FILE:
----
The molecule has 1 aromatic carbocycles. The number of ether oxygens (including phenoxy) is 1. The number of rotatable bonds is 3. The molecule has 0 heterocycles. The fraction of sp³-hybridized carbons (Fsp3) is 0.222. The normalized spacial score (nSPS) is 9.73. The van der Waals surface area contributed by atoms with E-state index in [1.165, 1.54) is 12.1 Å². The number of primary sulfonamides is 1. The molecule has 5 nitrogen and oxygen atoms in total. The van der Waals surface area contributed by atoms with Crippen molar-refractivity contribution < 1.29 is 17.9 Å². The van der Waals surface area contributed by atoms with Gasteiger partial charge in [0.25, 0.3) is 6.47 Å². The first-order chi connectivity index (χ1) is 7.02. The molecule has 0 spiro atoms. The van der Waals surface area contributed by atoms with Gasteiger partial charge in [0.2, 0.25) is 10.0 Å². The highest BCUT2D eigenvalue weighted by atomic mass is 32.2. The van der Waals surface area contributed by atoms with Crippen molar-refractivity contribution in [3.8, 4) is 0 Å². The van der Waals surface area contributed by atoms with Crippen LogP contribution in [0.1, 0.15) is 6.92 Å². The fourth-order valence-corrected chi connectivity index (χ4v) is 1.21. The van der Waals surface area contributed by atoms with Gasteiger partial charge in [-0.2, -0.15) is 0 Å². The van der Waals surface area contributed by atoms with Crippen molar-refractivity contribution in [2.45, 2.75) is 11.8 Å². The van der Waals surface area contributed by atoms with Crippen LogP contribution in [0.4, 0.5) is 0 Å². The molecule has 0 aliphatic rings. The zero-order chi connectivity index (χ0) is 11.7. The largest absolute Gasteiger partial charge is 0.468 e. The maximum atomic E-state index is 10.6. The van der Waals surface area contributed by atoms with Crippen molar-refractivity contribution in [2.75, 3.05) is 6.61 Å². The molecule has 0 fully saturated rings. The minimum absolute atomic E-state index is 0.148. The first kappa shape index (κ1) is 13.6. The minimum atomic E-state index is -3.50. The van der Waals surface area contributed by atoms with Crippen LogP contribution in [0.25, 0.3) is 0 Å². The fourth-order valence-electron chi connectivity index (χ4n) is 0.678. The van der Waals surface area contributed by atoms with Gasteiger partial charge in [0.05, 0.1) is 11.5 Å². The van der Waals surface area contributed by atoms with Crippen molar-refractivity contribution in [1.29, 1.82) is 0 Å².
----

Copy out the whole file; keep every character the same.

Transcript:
The molecule has 1 aromatic carbocycles. The number of ether oxygens (including phenoxy) is 1. The number of rotatable bonds is 3. The molecule has 0 heterocycles. The fraction of sp³-hybridized carbons (Fsp3) is 0.222. The normalized spacial score (nSPS) is 9.73. The van der Waals surface area contributed by atoms with E-state index in [1.165, 1.54) is 12.1 Å². The number of primary sulfonamides is 1. The molecule has 5 nitrogen and oxygen atoms in total. The van der Waals surface area contributed by atoms with Crippen molar-refractivity contribution < 1.29 is 17.9 Å². The van der Waals surface area contributed by atoms with Gasteiger partial charge in [0.25, 0.3) is 6.47 Å². The first-order chi connectivity index (χ1) is 7.02. The molecule has 0 spiro atoms. The van der Waals surface area contributed by atoms with Gasteiger partial charge in [0.2, 0.25) is 10.0 Å². The highest BCUT2D eigenvalue weighted by atomic mass is 32.2. The van der Waals surface area contributed by atoms with Crippen molar-refractivity contribution in [3.8, 4) is 0 Å². The van der Waals surface area contributed by atoms with Crippen LogP contribution in [0.1, 0.15) is 6.92 Å². The fourth-order valence-corrected chi connectivity index (χ4v) is 1.21. The van der Waals surface area contributed by atoms with Gasteiger partial charge in [-0.2, -0.15) is 0 Å². The van der Waals surface area contributed by atoms with Crippen molar-refractivity contribution in [2.45, 2.75) is 11.8 Å². The van der Waals surface area contributed by atoms with Crippen LogP contribution in [0.4, 0.5) is 0 Å². The molecule has 0 aliphatic rings. The zero-order chi connectivity index (χ0) is 11.7. The largest absolute Gasteiger partial charge is 0.468 e. The maximum atomic E-state index is 10.6. The van der Waals surface area contributed by atoms with Crippen molar-refractivity contribution in [2.75, 3.05) is 6.61 Å². The molecule has 0 fully saturated rings. The minimum absolute atomic E-state index is 0.148. The first kappa shape index (κ1) is 13.6. The minimum atomic E-state index is -3.50. The van der Waals surface area contributed by atoms with Crippen LogP contribution in [0.25, 0.3) is 0 Å². The fourth-order valence-electron chi connectivity index (χ4n) is 0.678. The van der Waals surface area contributed by atoms with Gasteiger partial charge in [0.05, 0.1) is 11.5 Å². The van der Waals surface area contributed by atoms with Crippen molar-refractivity contribution in [1.29, 1.82) is 0 Å².